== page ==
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Clot-Busting Drugs Prevent Leg Pain, Swelling

Drugs Dissolve Dangerous Blood Clots in Legs
WebMD Health News

March 30, 2004 (Phoenix) -- Blood clots that form deep within leg veins can cause chronic swelling and leg pain when walking. A new study shows that when clot-busting drugs -- commonly used to treat heart attacks and strokes -- are given directly into the clot, they dissolve the clot and help prevent pain and swelling.

David Bloom, the NBC television correspondent who died a year ago of complications caused by these clots, called deep vein thrombosis, is arguably the best known victim of this common disorder, but thousands more suffer lifelong pain and swelling caused by deep vein thrombosis, says Patricia Thorpe, MD, a professor of interventional radiology at the University of Iowa in Iowa City.

Deep vein thrombosis, or DVT, occurs in men and women of all ages. It's also called economy class syndrome because it often afflicts travelers that spend long hours in cramped airline seats. In Bloom's case, it was caused by hours spent in a cramped military vehicle while covering the war in Iraq.

But as common as the condition is, Thorpe says that most times it is inadequately treated. Without treatment, these clots can break off and travel to other parts of the body, such as the lungs, causing pulmonary embolism (as in Bloom's case), or heart, causing heart attack. According to the Society of Interventional Radiology, one in every 100 people who develops DVT dies.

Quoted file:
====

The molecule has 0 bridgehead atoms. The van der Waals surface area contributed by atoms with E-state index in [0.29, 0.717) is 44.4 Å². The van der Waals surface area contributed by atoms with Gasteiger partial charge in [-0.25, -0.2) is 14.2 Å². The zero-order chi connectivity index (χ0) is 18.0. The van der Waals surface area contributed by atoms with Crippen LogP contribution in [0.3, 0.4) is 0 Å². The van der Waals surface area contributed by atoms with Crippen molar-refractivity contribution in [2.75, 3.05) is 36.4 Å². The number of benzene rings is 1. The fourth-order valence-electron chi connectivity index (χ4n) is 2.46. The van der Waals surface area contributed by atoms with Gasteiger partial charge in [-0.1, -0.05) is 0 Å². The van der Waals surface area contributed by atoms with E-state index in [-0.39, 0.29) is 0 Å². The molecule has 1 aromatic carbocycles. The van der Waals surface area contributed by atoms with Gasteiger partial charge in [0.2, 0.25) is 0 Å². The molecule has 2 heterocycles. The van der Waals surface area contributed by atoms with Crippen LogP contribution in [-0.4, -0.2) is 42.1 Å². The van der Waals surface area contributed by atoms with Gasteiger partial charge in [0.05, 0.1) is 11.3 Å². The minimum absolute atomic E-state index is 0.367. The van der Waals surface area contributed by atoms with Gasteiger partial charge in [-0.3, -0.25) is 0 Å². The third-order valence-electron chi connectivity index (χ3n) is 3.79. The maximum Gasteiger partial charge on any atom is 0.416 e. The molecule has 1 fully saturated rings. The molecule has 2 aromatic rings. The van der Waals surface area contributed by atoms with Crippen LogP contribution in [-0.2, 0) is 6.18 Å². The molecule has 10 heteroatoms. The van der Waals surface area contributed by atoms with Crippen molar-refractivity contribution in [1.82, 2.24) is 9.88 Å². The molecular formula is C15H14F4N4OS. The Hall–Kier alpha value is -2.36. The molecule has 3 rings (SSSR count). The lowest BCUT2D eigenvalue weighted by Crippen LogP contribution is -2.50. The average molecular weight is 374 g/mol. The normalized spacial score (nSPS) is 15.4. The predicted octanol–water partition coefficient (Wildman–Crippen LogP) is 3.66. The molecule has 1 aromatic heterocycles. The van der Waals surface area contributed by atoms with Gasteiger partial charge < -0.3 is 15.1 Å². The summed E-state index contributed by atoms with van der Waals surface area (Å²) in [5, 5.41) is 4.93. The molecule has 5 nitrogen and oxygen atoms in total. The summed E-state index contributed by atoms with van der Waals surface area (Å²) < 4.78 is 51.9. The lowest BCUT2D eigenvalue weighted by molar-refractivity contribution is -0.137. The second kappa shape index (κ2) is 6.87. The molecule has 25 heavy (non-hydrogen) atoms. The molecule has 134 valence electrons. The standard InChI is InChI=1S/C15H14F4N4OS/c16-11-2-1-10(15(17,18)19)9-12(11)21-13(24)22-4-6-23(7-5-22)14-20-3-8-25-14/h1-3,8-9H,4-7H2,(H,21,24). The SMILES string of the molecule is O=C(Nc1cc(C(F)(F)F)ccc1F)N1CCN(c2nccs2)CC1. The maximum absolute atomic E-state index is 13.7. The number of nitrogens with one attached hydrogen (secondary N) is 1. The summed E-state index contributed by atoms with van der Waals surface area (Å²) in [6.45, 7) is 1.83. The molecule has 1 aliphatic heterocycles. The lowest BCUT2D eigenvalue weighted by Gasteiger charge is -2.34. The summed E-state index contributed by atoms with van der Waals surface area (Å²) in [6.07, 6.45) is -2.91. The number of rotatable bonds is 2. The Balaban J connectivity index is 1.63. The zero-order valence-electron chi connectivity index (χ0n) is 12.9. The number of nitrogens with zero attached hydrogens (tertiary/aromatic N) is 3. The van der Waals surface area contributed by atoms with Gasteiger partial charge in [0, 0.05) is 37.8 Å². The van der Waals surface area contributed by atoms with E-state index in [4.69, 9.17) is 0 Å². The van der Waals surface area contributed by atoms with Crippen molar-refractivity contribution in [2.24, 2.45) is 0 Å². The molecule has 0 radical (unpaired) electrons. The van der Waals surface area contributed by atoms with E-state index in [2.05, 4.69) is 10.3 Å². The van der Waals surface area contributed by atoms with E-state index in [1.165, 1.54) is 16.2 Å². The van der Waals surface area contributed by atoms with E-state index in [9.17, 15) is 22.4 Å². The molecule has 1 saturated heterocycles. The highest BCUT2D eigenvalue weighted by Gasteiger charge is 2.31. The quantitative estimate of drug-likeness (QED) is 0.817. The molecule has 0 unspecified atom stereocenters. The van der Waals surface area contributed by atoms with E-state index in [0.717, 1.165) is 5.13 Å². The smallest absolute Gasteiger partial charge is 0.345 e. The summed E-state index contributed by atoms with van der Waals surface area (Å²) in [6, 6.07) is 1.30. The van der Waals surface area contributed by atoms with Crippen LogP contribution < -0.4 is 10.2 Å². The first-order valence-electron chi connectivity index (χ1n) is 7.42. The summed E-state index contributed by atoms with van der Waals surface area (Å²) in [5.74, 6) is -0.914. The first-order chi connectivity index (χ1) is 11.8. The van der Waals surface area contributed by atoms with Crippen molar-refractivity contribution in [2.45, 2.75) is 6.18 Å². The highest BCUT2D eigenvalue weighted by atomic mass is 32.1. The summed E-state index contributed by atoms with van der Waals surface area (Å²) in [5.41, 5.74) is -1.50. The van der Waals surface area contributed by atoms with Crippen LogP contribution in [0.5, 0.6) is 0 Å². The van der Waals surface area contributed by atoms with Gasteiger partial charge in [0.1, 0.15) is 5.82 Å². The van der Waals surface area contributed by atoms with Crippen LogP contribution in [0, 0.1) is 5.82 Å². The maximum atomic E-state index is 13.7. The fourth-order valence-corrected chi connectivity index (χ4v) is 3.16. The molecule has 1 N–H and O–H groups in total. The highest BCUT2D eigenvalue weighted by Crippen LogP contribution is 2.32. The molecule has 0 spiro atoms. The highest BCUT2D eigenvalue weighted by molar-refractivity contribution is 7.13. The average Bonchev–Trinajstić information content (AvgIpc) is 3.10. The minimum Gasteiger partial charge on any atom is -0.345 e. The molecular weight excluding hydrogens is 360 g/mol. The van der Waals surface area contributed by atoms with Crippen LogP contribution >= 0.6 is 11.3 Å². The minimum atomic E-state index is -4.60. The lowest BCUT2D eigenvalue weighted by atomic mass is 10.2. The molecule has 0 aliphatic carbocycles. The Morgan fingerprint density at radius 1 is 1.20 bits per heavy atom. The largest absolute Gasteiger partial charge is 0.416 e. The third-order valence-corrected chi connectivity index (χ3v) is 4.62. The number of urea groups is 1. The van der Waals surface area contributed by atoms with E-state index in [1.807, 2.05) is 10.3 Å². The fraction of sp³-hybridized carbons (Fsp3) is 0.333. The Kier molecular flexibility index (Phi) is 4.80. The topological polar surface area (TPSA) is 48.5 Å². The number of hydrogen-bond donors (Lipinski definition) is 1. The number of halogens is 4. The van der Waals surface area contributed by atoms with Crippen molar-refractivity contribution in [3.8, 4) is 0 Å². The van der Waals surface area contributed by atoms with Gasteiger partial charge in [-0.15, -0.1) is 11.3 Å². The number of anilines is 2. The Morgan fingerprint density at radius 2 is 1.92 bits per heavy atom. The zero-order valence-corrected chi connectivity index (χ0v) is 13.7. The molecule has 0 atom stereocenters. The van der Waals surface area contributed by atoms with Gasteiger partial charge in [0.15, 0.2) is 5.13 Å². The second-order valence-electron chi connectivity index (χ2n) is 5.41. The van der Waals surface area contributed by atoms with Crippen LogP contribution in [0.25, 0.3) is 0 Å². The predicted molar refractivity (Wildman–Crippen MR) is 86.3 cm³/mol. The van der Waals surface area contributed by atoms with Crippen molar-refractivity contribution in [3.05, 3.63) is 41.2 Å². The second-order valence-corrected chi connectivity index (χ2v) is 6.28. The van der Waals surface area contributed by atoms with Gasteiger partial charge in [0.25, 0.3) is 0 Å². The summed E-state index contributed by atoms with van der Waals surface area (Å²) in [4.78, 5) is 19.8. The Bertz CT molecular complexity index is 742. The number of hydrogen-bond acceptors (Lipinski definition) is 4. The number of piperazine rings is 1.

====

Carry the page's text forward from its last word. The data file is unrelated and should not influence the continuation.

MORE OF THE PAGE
Current Treatment Sometimes Inadequate

Typically, a person with a clot in the lower legs is put on a blood thinner and sent home, Thorpe says. But blood thinners don't dissolve existing clots; instead, they prevent new clots from forming.

Thorpe says that once the blood thinner is given, the risk for more clots is reduced and the body's natural clot-busting ability can often break up the existing DVT.

"But that does not always occur," says Thorpe. Moreover, the likelihood of the body dissolving the clot is reduced if treatment with blood thinners is delayed for days or weeks, which is often what happens with DVT. "The patient may have swelling in the lower legs after a plane trip, but after a night's sleep -- with the legs elevated -- the swelling appears to decrease, only to return again later in the day," she says. Often this cycle continues for several days before the patient seeks treatment, and by that time the clot can be too large to be easily dissolved by the body.

If the clot is not dissolved, using a blood thinner alone can avoid fatal complications, but it won't help the legs. "The patient is likely to have a life of pain, swelling, and discomfort," says Thorpe.

Drugs like those used to dissolve blood clots that cause heart attacks and stroke will also dissolve DVTs "and save the legs," she says.

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